2010 has seen some shifts in my usage of computer technology.

After many months pooh-poohing the iPad (after all, what would I need an unfeasibly large iPod Touch for, anyway?), I had something of a change of heart. This was largely brought about by a trip to the USA for a conference – after a bit of thought, I picked up a 64Gb WiFi iPad, which proved an excellent device to cart about documents, pdfs, books, music and video. I’ve previously posted an overview of my favourite apps for the iPad, but this list just keeps on growing. Recent additions to the roster include:

  • Air Display – this enables the iPad to be used as a second monitor for a Mac or PC, though sadly not Linux. It’s pretty cool, but it remains to be seen how useful it is in practice.
  • World of Goo – I recently bought the ludicrously popular Angry Birds for the iPad, but in my view, World of Goo (originally available for several platforms including Wii, Windows, OSX and Linux) is possibly the most charming app I’ve bought, beats Angry Birds hands down, and is a game format which works almost perfectly with the iPad’s touch screen display. In my less well-guarded moments, I’ve been known to comment it is the kind of thing the iPad must have been invented for.
  • Flipboard is a neat app which uses a neat and intuitive interface to let you rapidly and easily access news from a variety of sources, including Twitter, Facebook, Google Reader, and more beside. This is a useful an imaginative way to get at these feeds. I’d previously used The Feed to monitor Google Reader, but it seems to be rather flaky since the iOS 4.2 update.

In any event, the iPad has become a pretty indispensable tool for me, not only at home where I use it for web browsing, controlling the Squeezebox music system etc, but at work, where it’s a star turn for MS Outlook related activities, note taking and holding my collection of pdf documents.

Every so often, I come across an iPad app that really changes the way I think of interacting with a computer (even if the iOS family of devices should really be classed as ‘appliances’, rather than computers).  Even my initial antipathy towards the App Store and it’s Jobsian control freakery has lifted somewhat.  I’m very much less enthusiastic about the prospect of the soon to be launched Mac App Store (of which more later).

Just as that seemed to be pushing my usage of Linux into the background, I had so much hassle delivering a PowerPoint presentation that included video clips that I decided to plump for a Mac laptop, choosing a 13″ MacBook Pro. Since that time, I’ve spent a fair amount of my computer use with OSX. Interestingly, and this perhaps reflects my own preferences and expertise, I don’t find OSX as wonderful an operating system as its often very vocal supporters would have it. While I hugely prefer it to Windows 7 (a aesthetic disaster in my opinion, though it does seem pretty solid and a big improvement over Vista), I don’t find the Mac way of doing things superior to the configurability of a decent Linux distribution such as my favourite of the last few years, Ubuntu.  I occasionally toy with the idea of installing Ubuntu on the MacBook…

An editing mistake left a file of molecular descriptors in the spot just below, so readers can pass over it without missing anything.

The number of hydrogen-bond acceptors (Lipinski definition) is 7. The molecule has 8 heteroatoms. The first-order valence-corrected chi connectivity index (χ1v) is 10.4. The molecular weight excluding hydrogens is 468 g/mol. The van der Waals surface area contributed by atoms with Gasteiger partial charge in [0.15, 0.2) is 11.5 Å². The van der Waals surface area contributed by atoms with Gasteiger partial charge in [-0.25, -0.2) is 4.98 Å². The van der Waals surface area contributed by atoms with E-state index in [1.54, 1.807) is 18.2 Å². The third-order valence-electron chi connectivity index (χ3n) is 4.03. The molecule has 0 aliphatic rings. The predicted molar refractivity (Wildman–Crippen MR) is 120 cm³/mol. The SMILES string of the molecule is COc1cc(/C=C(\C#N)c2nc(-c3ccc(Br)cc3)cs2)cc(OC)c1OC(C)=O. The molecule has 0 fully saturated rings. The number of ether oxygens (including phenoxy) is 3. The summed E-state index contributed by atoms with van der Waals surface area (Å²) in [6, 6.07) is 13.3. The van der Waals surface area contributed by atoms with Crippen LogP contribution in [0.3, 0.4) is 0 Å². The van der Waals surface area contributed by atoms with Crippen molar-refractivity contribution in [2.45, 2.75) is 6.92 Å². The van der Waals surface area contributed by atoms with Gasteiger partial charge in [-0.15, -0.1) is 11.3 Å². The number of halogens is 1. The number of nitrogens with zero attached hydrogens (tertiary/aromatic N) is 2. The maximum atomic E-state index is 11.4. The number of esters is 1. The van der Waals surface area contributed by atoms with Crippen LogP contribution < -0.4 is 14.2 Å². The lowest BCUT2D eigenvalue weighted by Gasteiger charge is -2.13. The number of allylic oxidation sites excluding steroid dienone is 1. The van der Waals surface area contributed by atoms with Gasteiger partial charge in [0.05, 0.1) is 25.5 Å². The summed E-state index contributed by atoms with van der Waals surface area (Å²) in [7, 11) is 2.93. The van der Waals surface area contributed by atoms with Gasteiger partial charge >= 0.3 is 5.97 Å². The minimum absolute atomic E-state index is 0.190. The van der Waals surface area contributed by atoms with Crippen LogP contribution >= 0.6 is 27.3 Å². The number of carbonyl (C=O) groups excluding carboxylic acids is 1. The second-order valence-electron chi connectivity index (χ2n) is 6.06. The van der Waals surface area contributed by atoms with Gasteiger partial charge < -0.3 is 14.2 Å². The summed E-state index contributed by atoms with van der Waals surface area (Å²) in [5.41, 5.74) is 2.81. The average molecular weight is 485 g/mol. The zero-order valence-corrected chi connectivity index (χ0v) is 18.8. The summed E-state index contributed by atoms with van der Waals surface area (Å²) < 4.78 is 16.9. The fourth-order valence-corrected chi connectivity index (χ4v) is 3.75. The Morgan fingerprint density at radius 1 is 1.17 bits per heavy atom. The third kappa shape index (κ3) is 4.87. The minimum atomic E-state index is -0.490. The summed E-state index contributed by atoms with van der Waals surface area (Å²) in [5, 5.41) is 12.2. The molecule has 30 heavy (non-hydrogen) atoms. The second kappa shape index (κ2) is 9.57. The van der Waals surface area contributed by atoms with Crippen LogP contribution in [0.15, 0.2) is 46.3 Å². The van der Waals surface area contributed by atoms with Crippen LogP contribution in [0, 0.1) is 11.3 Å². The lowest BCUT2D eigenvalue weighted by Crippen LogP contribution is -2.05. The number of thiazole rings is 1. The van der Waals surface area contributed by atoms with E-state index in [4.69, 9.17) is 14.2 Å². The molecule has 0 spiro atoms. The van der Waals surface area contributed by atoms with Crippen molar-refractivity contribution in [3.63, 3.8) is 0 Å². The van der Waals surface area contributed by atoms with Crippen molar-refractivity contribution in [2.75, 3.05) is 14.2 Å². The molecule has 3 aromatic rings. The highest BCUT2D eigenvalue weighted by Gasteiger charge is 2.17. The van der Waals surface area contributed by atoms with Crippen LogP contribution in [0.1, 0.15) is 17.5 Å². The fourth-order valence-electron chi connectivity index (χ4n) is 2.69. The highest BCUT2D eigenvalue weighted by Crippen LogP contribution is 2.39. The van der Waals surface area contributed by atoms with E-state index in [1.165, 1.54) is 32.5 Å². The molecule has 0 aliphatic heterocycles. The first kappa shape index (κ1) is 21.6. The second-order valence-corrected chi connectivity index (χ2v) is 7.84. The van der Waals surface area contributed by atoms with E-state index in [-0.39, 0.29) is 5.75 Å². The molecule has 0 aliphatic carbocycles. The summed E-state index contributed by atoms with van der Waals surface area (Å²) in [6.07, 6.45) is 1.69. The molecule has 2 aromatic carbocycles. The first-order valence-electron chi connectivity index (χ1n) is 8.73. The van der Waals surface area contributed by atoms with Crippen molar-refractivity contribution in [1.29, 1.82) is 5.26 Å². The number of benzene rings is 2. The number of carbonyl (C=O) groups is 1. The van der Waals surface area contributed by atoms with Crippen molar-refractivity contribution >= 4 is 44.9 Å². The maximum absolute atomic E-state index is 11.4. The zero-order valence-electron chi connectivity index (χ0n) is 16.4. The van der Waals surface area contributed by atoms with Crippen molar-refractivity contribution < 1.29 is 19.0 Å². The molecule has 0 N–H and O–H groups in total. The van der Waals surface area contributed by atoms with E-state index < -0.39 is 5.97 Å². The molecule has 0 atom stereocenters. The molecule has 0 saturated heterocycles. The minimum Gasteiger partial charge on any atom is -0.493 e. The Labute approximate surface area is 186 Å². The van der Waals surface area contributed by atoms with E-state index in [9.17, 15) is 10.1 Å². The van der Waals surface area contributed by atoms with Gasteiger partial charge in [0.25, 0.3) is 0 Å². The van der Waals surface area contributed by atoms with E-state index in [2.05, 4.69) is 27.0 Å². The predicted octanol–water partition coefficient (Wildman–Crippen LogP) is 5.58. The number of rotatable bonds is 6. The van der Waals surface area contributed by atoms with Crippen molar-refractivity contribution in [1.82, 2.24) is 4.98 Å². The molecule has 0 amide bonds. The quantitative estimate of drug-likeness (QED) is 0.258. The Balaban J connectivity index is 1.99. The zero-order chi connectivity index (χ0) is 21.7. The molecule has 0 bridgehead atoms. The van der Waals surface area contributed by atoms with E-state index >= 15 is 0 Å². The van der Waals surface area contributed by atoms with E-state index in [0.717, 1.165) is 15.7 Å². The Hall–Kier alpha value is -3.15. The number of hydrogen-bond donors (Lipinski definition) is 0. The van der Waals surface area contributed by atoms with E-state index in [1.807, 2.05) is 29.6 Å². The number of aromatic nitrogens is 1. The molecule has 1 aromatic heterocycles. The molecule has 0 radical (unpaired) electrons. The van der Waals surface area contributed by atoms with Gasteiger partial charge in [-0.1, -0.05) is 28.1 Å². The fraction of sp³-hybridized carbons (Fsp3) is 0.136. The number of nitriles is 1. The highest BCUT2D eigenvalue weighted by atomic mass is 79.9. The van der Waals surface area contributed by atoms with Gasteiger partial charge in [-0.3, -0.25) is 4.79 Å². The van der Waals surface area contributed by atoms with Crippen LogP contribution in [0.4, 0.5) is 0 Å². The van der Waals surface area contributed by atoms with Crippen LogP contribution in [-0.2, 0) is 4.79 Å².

Mostly I dislike OSX’s use of an application dependent desktop menu bar (I don’t know what it’s called in OSX). This seems to fly in the face of reason, and makes it a bit harder for me to know what windows are open. And why can’t finder include a toggle to show/hide hidden files? Anyway, using the MacBook pro is generally speaking a delight, not least because of the physical quality of the hardware.

As for the App Store for Macs (to be launched early in January, I believe), well, I’ve been very happy with the Debian derived Ubuntu repositories from where software can be installed pretty much at will.  And as it’s all open source, generally at no additional cost.  One of the disturbing things about buying into a closed source OS ecosystem is that a new computer comes with little in the way of serious applications, in contrast to the typical new Linux installation.  It’s amusing to see how I’ve pretty much stocked my new MacBook Pro with a variety of open source software (sometimes not open source but free in the financial sense) that I’ve used for a long time on my various Linux machines, applications such as GIMP, OpenOffice.org, Firefox, GoldenCheetah, Filezilla, Mendeley Desktop – the list goes on.  I even found a file manager (XFolders) which lets me see hidden files!

Having said that, I picked up iWorks quite cheaply when I bought the MacBook, mostly for Keynote, but I’ve found Pages to be rather a nice word processor too.  I have the iPad iWorks apps as well.

At work I was supplied with a new desktop PC, and even better I’ve been allowed to install Linux on it!  Of course, I’m on my own in terms of configuring it…not much Linux support at work unfortunately, outside of a neighbouring Department’s Linux cluster.  I’ve already got it synchronising my documents folder with its counterpart on rather aged (nearly four years old now) Sony Vaio notebook which currently runs Ubuntu 10.10.

At home I configured an old desktop PC with Mythbuntu.  This works really very well (Part 1, Part 2, Part 3), but the case is so unsightly that I’ve removed it from the sitting room. I’m now planning to reversion an old laptop as a Mythbuntu front-end for it.  In fact  the Mythbuntu box proved to be very much more reliable than our Humax box (which needs to be reformatted two or three times a year).  I guess I’ll work on this over the coming weeks.

I’ve extended the home network to include a Squeezebox Radio, and couple of Squeezeslaves running on the MacBook Pro and on a desktop PC running Ubuntu 10.10.  So I’ve got music systems all over the house…